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Parliamentary question - E-007174/2017(ASW)Parliamentary question

Answer given by Ms Jourová on behalf of the Commission

As recalled by the Honourable Member, the definition of personal data in Article 4(1) of the General Data Protection Regulation (GDPR)[1] is broad as it encompasses any information relating to an identified or identifiable natural person. To determine whether an e-mail address constitutes personal data it must be assessed whether the e-mail address relates to a natural person, either identified or identifiable, notably in view of all the means reasonably likely to be used by the controller or by another person to identify the natural person.[2]

Where an e-mail address uses direct identifiers of an individual (e.g. johnsmith@gmail.com), it is personal data falling within the scope of GDPR. In the absence of direct identifiers, an e-mail address may also constitute personal data when combined with other data (e.g. an address or date of birth) it relates to an individual.

Recital 14 of the GDPR clarifies that the regulation does not apply to the processing of personal data which concerns legal persons, including the name and the form of the legal person and the contact details of the legal person. An e-mail address of a legal person such as ikeacontact@ikea.com would not fall within the scope of the regulation. However, personal data of employees of the legal person, including their professional e-mail addresses, would fall within the scope of the regulation (e.g. johnsmith@ikea.sk).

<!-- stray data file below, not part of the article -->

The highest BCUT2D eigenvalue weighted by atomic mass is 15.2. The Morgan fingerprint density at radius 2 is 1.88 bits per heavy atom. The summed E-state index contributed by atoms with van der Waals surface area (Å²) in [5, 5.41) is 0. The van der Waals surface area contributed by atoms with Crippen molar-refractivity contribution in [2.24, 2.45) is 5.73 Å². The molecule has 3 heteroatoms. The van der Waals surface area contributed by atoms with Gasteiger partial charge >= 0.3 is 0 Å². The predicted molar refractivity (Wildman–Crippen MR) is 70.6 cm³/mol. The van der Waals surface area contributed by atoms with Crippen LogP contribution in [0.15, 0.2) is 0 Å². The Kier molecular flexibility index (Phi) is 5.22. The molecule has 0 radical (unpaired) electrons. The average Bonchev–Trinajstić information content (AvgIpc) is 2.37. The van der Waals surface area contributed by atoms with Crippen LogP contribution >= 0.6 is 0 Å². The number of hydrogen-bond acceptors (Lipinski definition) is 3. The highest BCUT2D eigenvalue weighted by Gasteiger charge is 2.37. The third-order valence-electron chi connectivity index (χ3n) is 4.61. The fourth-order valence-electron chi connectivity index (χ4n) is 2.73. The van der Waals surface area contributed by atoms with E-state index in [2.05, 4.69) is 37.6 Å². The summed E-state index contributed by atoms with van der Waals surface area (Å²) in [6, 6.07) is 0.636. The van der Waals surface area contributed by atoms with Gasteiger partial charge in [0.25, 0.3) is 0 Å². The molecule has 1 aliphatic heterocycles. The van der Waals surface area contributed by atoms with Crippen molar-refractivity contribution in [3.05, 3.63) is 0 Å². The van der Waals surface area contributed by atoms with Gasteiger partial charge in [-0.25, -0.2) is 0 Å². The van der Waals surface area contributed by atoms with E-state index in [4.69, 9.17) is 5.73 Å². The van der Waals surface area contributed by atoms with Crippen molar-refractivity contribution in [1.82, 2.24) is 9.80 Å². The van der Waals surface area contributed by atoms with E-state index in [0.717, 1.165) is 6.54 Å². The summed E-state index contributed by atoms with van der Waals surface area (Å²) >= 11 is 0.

The processing by a company of an e-mail address such as flower234@gmail.com which can, with other data in its possession, be related to a natural person falls under the GDPR and such e-mail address can only be disclosed to third parties in accordance with data protection rules. The ePrivacy Directive sets forth additional rules for sending marketing material to e-mail addresses.[3]

Last updated: 7 June 2018
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